The present invention will become more fully understood from the detailed description and the accompanying drawings, wherein:
  • [0011]
    [0011]FIG. 1 is a block diagram of a prior art gateway type network; and
  • [0012]
    [0012]FIG. 2 is a flow chart of the method of this invention.
  • DETAILED DESCRIPTION OF THE PREFERRED EMBODIMENTS
  • [0013]
    The following description of the preferred embodiment(s) is merely exemplary in nature and is in no way intended to limit the invention, its application, or uses.
  • [0014]
    [0014]FIG. 1 shows a topology for a prior art gateway type network 10 which illustratively is an ethernet network. It should be understood that the topology and use of ethernet are exemplary and that the inventive method can be utilized with other topologies and networks other than ethernet networks, such as Home PNA (phone network alliance) and wireless 802.11b. Gateway type network 10 has a hub 12. Network devices 14, such as PCs 16 and printer 18, are connected to hub 12 by ethernet network 20. It should be understood that hub 12 and network devices 14 each have an appropriate network interface card, such as an ethernet network interface card where the network is an ethernet network.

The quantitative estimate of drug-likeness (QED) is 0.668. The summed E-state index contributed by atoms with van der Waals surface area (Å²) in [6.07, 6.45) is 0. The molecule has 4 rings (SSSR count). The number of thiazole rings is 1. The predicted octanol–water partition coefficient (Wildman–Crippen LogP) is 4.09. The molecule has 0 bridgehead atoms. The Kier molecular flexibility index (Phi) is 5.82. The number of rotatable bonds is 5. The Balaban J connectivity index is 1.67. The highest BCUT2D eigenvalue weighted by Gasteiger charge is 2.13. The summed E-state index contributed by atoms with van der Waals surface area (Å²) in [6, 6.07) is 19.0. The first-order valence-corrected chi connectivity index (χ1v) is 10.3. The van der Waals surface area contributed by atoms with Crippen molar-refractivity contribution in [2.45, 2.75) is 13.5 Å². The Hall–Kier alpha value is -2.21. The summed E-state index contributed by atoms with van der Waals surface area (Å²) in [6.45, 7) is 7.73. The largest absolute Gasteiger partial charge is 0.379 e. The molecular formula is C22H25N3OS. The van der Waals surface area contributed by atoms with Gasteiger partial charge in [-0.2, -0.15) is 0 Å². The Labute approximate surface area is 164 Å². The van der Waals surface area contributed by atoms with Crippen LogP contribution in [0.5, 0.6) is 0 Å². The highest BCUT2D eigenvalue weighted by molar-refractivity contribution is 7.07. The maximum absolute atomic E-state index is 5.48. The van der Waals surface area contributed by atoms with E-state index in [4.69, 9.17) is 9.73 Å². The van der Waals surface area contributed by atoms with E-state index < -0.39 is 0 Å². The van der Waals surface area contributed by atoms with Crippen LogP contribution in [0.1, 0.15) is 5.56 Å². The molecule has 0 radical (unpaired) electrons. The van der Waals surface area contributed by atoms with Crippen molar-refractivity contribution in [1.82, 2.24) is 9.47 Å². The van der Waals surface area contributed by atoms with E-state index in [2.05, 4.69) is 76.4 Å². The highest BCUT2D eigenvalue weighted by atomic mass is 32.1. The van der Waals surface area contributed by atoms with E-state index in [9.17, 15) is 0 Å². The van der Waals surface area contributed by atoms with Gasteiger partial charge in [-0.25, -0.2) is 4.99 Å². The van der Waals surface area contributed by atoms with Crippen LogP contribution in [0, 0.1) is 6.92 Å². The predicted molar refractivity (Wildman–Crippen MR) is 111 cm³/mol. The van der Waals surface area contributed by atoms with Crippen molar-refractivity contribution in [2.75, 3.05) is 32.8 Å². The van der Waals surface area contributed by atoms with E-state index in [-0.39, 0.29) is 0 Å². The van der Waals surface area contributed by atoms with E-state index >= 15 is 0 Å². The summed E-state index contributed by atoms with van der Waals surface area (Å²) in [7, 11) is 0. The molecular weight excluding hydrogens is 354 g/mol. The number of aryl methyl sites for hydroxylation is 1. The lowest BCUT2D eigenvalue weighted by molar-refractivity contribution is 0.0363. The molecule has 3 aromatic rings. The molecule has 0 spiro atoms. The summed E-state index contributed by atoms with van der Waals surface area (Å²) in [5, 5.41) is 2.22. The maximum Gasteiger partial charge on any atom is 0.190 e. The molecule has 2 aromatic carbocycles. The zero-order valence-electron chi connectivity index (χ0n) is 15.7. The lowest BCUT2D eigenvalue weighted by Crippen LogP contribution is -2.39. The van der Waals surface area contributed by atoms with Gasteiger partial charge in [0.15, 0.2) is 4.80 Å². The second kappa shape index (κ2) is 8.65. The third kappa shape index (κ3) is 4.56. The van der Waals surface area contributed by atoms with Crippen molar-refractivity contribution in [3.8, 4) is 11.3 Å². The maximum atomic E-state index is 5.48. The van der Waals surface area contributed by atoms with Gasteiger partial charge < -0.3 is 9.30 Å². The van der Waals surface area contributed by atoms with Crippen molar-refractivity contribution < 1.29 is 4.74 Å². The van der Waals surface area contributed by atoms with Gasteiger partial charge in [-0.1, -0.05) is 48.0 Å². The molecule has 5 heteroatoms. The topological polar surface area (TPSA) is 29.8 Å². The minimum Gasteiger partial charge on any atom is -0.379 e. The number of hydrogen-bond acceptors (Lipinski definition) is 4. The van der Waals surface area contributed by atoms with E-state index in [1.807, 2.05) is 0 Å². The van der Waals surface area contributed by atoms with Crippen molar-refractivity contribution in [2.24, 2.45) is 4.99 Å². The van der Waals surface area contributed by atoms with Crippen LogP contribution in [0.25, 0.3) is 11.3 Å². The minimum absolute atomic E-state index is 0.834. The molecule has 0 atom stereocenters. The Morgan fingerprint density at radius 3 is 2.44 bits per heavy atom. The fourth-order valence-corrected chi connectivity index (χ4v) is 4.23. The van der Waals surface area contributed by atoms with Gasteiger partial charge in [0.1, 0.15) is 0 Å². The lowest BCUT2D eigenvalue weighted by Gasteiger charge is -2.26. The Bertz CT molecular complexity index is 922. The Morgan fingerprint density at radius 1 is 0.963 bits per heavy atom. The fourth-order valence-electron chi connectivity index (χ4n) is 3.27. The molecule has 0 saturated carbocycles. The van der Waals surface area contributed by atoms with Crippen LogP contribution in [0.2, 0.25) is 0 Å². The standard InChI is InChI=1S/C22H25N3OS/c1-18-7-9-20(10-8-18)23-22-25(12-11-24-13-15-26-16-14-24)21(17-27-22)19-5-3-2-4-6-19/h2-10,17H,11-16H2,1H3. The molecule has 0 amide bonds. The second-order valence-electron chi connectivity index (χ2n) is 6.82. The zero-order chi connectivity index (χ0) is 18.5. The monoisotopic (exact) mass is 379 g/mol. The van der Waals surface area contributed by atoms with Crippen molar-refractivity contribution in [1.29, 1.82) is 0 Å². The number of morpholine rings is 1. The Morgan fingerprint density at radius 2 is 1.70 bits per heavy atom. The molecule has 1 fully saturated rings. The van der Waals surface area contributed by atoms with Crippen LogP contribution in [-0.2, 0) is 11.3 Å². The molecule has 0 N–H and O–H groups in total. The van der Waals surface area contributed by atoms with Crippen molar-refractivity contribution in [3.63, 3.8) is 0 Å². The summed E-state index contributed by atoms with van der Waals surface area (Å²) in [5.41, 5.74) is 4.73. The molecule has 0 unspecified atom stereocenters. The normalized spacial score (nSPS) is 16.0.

• [0015]
    Hub 12 is also coupled to a broadband ISP 24 via modem 26 and communications link 28. Broadband ISP 24 is illustratively a cable or DSL broadband ISP with communications link 28 being a broadband cable or DSL phone line, respectively, and modem 26 being a cable or DSL modem, respectively.
  • [0016]